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Hunt for Riyadh bomb masterminds

Saudi officials suspect al Qaeda may be behind the attacks.
Saudi officials suspect al Qaeda may be behind the attacks.

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U.S. Secretary of State Colin Powell: 'Cowardly individuals' behind the attacks.
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Suspicions of al Qaeda link in bombings.
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RIYADH, Saudi Arabia (CNN) -- Investigators are scouring Saudi Arabia for suspected al Qaeda masterminds behind the suicide car bombings in Riyadh that killed at least 34 people.

Washington says it is extremely concerned further attacks may be planned, with both Saudi and U.S. authorities saying the Riyadh bombings may be just the start of a terror campaign.

The triple car bombings on mostly expatriate housing complexes Monday night killed eight Americans, seven Saudis, three Filipinos, two Jordanians, a Briton, an Irish citizen, a Swiss national, a Lebanese, and an Australian of Lebanese origin.

Nearly 200 were wounded and a number of people are still missing.

The attacks also killed the nine suspected bombers, whose charred bodies were found at the estates.(Locations of blasts)

The assailants crashed their cars through the gates of two compounds, before setting off their bombs, while at the third compound the car blew up outside the gate. (More on the scene)

The United States and Saudi Arabia have promised to find the masterminds behind the blasts, with U.S. President George W. Bush vowing they would face "American justice."

An FBI team has been dispatched to Riyadh to help in the investigation.

U.S. and Saudi officials have said the simultaneous attacks in the capital bore all the hallmarks of al Qaeda, the terrorist group headed by Saudi exile Osama bin Laden.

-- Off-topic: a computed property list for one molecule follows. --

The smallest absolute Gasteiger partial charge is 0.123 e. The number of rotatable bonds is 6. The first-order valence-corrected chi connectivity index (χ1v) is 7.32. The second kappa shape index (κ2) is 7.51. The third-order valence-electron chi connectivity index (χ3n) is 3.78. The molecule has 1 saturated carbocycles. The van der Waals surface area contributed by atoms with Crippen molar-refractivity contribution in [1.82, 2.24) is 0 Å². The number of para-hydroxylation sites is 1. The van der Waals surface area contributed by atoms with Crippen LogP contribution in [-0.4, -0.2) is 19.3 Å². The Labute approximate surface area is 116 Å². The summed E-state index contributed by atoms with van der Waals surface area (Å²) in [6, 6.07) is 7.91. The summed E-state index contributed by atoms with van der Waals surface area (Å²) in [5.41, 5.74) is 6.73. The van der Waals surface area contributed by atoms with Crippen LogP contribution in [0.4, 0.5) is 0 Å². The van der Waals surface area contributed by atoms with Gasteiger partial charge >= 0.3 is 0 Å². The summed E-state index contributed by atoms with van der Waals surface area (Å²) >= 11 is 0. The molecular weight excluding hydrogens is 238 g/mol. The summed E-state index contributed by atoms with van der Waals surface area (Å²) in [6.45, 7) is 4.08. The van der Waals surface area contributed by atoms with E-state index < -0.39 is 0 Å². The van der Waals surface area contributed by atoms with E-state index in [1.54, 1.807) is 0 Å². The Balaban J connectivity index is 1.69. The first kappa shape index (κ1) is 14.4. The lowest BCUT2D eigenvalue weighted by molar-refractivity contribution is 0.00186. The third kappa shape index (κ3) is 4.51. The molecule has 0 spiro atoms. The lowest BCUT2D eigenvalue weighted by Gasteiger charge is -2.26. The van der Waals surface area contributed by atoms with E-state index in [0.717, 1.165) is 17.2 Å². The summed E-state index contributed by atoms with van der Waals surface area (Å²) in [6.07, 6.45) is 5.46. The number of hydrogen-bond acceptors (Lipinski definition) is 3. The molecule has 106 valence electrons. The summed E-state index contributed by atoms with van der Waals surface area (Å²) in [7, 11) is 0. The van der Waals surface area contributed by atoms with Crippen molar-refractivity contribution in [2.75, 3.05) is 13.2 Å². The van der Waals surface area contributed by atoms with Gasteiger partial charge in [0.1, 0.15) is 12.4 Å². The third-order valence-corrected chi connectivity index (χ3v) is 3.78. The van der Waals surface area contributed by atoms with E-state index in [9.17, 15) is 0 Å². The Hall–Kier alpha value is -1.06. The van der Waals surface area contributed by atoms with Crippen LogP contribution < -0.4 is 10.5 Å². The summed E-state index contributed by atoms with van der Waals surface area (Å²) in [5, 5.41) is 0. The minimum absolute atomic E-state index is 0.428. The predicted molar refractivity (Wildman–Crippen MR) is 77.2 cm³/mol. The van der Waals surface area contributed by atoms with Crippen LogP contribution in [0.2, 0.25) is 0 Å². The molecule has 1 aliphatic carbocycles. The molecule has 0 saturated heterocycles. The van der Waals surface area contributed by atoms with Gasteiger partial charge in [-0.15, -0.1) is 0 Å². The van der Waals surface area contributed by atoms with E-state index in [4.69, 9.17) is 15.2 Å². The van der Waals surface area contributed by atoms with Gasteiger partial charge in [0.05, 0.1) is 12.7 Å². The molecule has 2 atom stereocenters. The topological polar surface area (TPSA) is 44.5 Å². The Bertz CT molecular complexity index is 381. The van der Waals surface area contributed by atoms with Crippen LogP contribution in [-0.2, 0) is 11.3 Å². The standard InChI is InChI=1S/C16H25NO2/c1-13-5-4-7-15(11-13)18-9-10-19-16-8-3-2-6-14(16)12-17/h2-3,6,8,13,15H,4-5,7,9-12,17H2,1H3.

Saudi authorities suspect one team was behind Monday night's bombings. Police in the kingdom reportedly had the group on a watch-list when the attacks occurred.

One Saudi official has called the attacks "a declaration of war" against his country.

In a national address, Saudi Arabia's Crown Prince Abdullah condemned the attacks as un-Islamic and the work of "monsters" and vowed to destroy the group responsible. (Full story)

"God willing, after that, this group will not be able to stand up again," he said.

"There is no place for terror, but there is a place for decisive deterrence against them and to any ideology that feeds them."

Al Qaeda opposes the Saudi government and the presence of the U.S. military in the country.

Of the 19 hijackers who took part in the attacks of September 11, 2001, 15 were Saudi citizens.(Special report)

The blasts came less than two weeks after the U.S. State Department warned Americans of possible terror attacks in Saudi Arabia.

The bombings were carried out hours before a scheduled visit by U.S. Secretary of State Colin Powell, who is on a Middle East tour to explain U.S. policy.

Last week, the Saudi government issued an all-points bulletin for 19 men -- 17 of them Saudis -- on suspicion of planning terrorist attacks.

The U.S. State Department has ordered the departure of all non-essential U.S. personnel and their families from Saudi Arabia.

In a major policy shift, Washington announced last month that its U.S. Combined Air Operations Center would be moved from Saudi Arabia to nearby Qatar.

In the past, U.S. authorities and lawmakers have criticized Saudi Arabia for its cooperation, or perceived lack of, in cracking down on terrorism.

FBI officials were especially critical of what they called a lack of Saudi cooperation in the 1996 investigation of the Khobar Towers bombing, which killed 19 U.S. service members.

In other developments:

A Saudi civil defense worker talks with a police officer in front of a destroyed complex.
A Saudi civil defense worker talks with a police officer in front of a destroyed complex.

• The British Foreign Office said after the blasts there was a "high threat" of further attacks against Western interests in Saudi Arabia, possibly involving chemical or biological weapons.

•  Al-Majallah, a London, England-based Saudi newspaper, reported it received a weekend e-mail message from an al Qaeda member implying the attacks were an al Qaeda operation.

•  Russian President Vladimir Putin said the Riyadh bombings and an attack on Chechen government buildings that killed 52 people show the continuing need for a global fight against terrorism.

-- CNN correspondents Rula Amin, David Ensor, John King, Andrea Koppel and Brent Sadler, and producer Elise Labott, contributed to this report.

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